[​IMG]

    Here is a video I made testing the operation after all the component relocations on the board, which highlights, my modelers license taken on the pit... The bottom of the pit has to rotate with the whole bridge. That's the only way I could hide that ugly gear and 16' scale deep pit bottom. MY pit is not round, rather it was poorly molded oblong, causing the bridge drive gear to slip a tooth randomly at the widest point, which is probably why they have manual index buttons on the top of the controller:



    And here is the roundhouse with the annex added, the stall doors installed, and the roof part freshly cut. I'm researching smokejack options, since there is nothing similar in Z, I am looking at all scales to see if I can find a close match for the smokejacks:
    2.jpg
     
  5. bostonjim

    bostonjim TrainBoard Member

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    I like the look of that. The smokejacks are unusual looking. Are they brick with metal caps? The middle one looks similar to one that comes with the London Bridge roof stacks assortment. I think they are still available. Jim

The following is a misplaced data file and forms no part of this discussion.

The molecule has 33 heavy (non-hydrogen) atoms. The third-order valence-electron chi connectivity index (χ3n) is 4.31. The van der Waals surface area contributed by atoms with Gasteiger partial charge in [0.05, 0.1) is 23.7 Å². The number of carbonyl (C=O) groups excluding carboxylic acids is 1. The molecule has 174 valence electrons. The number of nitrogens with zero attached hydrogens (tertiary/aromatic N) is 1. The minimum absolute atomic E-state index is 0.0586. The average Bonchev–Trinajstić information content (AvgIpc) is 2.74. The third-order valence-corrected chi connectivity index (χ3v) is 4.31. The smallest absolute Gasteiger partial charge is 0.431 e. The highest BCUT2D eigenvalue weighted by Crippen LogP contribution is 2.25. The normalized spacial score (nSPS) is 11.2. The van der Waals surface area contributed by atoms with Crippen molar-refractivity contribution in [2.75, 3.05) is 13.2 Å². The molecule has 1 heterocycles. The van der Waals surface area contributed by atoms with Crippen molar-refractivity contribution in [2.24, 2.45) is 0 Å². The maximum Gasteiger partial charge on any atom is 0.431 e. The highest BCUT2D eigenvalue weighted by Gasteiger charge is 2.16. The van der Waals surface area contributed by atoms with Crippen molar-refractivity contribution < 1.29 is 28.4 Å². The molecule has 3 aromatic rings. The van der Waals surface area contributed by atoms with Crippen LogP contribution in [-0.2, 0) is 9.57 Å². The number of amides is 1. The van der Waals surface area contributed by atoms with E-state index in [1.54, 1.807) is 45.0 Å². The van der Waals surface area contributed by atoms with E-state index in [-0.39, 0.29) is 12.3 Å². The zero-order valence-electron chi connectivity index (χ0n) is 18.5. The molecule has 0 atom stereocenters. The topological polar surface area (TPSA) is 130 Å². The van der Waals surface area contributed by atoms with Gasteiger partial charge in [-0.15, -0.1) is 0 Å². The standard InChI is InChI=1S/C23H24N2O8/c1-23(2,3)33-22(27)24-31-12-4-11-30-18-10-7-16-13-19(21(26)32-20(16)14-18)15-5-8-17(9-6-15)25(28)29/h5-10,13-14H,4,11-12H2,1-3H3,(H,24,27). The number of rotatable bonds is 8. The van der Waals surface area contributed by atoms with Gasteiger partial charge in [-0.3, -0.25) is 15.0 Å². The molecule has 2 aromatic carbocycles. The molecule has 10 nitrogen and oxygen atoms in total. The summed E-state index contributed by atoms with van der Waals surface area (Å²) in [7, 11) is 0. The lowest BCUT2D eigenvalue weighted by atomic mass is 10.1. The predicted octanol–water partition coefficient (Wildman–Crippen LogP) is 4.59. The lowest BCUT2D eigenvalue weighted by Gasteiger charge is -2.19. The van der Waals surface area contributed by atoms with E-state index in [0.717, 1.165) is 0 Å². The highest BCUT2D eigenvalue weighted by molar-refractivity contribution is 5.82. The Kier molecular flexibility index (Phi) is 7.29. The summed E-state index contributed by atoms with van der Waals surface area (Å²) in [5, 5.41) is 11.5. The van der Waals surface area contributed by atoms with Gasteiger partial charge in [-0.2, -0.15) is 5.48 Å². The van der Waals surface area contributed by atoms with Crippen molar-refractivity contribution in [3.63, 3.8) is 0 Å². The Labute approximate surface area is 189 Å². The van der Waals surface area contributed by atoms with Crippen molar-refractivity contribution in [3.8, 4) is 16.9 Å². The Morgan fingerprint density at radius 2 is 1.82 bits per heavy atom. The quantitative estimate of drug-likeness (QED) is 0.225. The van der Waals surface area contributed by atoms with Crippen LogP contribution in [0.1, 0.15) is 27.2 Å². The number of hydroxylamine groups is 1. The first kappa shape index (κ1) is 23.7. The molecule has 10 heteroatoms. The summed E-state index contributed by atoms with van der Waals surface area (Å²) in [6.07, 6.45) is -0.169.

6. Chris333

    Chris333 TrainBoard Supporter

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    Looks like 6 different smokestacks.
     
  7. rray

    rray Staff Member

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    Been sick all week, watched youtube, and classic 50-60's sci-fi B movies then started feeling a little better today, so went to work on installing the turntable controller under the module. Made a template, and drilled 24 2mm holes for the turntable LED's. Instead of doing them all green like the original controller, I used 2mm x 6mm light pipe LED's, with 8 Greens for the tracks used, and 16 Blues for everywhere else:
    1.jpg